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Marshals receive a small salary and fees, others only receive fees; besides the fees, some of the clerks of the courts receive a per diem allowance, during the session of the court.

A Chargé des Affaires is entitled to 4500 dollars per annum, and the same for an outfit. Ministers Plenipotentiary also receive a year's salary as an outfit of the Consuls in Europe, three are also Agents, and receive 2000 dollars per annum each; the other European Consuls receive no salary. In Barbary the Consul-General receives 4000 dollars per annum, and the Consuis 2000 dollars per annum each. The Commissioners of Loans received in the aggregate 15,630 dollars; the clerks in the aggregate received 12,195 dollars per annum. No Collector of the Customs is allowed more than 5000 dollars per annum; some are paid as low as 150 dollars per annum; others receive a salary and a commission per cent on the amount received, and some of them only receive a commission on the monies received. The compensations to the Surveyors and Naval Officers, vary from 150 to 3000 dollars per annum each. The aggregate compensation paid to the Collectors of the Direct Ta for 1815, amounted to 299,642 dollars, 44 cents; this sum included the payments to deputies and clerks The principal Assessors receive each 200 dollars per annum, and 3 dollars for every one hundred taxable persons on their lax list, besides reasonable expenses for books and stationery; no allowance was made to an Assessor when the State assumed the payment of the tax.

Each Superintendent of a Light-House receives two-and-a-half per cent, on the amount of his disbursements.

Two of the Registers of the Land Offices receive 200 dollars per annum, and 1 per cent. ; sixteen of them receive 500 dollars per annuir, and 1 per cent. Two of the Receivers are paid 200 dollars per annun, and 11 per cent.; sixteen of them 500 dollars per annum, and 13 per cent, on the amount received.

The Deputy Post-Masters are compensated by commission on the postages collected, which, in no case, is allowed to exceed 2000 dollars per annum. The compensation for the transportation of the Mail, is in proportion to the distance.

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(Extract from the Charter, vide p. 147 and 162.)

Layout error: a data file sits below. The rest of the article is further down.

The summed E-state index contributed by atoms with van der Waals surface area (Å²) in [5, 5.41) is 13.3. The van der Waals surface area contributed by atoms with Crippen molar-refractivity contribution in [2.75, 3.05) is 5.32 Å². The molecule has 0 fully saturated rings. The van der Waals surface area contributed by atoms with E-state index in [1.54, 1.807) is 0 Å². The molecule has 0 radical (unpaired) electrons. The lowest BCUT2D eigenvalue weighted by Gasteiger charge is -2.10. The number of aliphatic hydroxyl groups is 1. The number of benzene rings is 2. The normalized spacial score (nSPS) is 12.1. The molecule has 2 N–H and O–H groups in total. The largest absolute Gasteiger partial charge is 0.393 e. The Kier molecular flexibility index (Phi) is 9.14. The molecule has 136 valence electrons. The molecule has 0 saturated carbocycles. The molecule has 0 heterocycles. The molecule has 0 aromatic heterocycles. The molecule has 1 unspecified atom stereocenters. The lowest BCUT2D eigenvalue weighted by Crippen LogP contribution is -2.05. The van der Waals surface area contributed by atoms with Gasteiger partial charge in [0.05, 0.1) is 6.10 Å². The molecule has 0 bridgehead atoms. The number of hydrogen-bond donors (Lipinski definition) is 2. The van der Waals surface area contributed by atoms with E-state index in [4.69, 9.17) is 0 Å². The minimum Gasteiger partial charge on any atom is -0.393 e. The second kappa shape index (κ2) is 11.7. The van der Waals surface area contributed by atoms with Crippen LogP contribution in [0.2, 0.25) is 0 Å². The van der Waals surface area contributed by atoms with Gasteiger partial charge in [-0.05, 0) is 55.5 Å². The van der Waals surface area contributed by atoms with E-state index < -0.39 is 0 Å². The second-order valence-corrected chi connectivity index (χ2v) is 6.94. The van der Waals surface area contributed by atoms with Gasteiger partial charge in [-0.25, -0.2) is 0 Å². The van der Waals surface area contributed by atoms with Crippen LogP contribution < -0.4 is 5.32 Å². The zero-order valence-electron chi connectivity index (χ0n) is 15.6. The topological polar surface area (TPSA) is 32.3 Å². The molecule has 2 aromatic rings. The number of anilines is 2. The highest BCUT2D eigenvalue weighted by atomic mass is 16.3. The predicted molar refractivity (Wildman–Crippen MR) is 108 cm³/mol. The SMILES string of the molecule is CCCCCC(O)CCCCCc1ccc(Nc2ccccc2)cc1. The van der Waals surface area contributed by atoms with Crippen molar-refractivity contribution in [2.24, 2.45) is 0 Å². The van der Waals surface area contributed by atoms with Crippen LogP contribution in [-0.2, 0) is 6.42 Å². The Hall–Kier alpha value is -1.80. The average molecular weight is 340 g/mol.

“ EDWARD the Sixth, by the grace of God of England, France, and Ireland, King, Defender of the Faith, and in Earth of the Church of England and Ireland Supreme Head, To all whom the present letters shall come greeting. Whereas, We, pitying the miserable state of the POOR FATHERLess, decrepid, aged, sick, infirm, and impotent persons, languishing under various kinds of diseases; and also of our special grace, thoroughly considering the honest pious endeavours of our most humble and obedient subjects, the Mayor, Commonality, and Citizens of our city of London, who by all ways and methods, diligently study for the good provision of the poor,


and of every sort of them, and, that by sucli reason and care, neither children yet being in their infancy shall lack good education and instruction, nor when they obtain riper years, shall be destitute of honest callings and occupations, whereby they may honestly exercise themselves in some good facully and science, for the advantage and utility of the commonwealth, nor that the sick and diseased, when they shall be restored to health, may remain idle and lazy vagabonds of the state, but that they, in like manner may be coinpelled to labour at honest wholesome employments : Know ye, that We, as well for the considerations aforesaid, as of our special grace, and of our certain knowledge and meer motion, desirinig not only the progress, amplification, and increase of so honest and noble a work, but also condescend in our name, and by our royal authority, to take upon ourself the patronage of this most excellent and most holy foundation now lately established, have given and granted, and by these presents do give and grant, to the Mayor and Commonality; and Citizens of our city of London, all that our manor, capital, messuage," &c.

The Charter then enumerates the tenements, edifices, and hereditaments, &c. for the aforesaid purpose of providing for the “ aged, sick, and infirm."


(Extract from the Charter, vide p. 149 and 162.)

“Knowe ye therefore that we graciouslye affecting so good and charitable a worke, of our princelye disposition and care for the furtherance thereof, and of our especiall grace, certaine knowledge, and meer motion, have given, granted and confirmed, and by these presents, do give, grante, and confirme, for us, our heires, and successores, unto the said Thomas Sutton, his heires, successors, administrators, and assignes, and to every of them, full power, license, and lawfull authoritie, at all times hereafter, at his and their will and pleasure, to place, erect, found, and establish, at, or in the saied house, called the late dissolved Charter-house, besides Smithfield, and other the premises within our saied countie of Middlesex, one hospital house or place of abiding, for the finding sustentation and reliefe of POORE, AGED, MAIMED, NEEDY, OR IMPOTENT PEOPLE.-And further, we of our saied especiall 'grace, certaine knowledge, and meer motion, have given, granted, and confirmed, and by these presents, do gire, grante, and confirme, for us, our heires and successors, unto the saied Thomas Sutton, his heires, executors,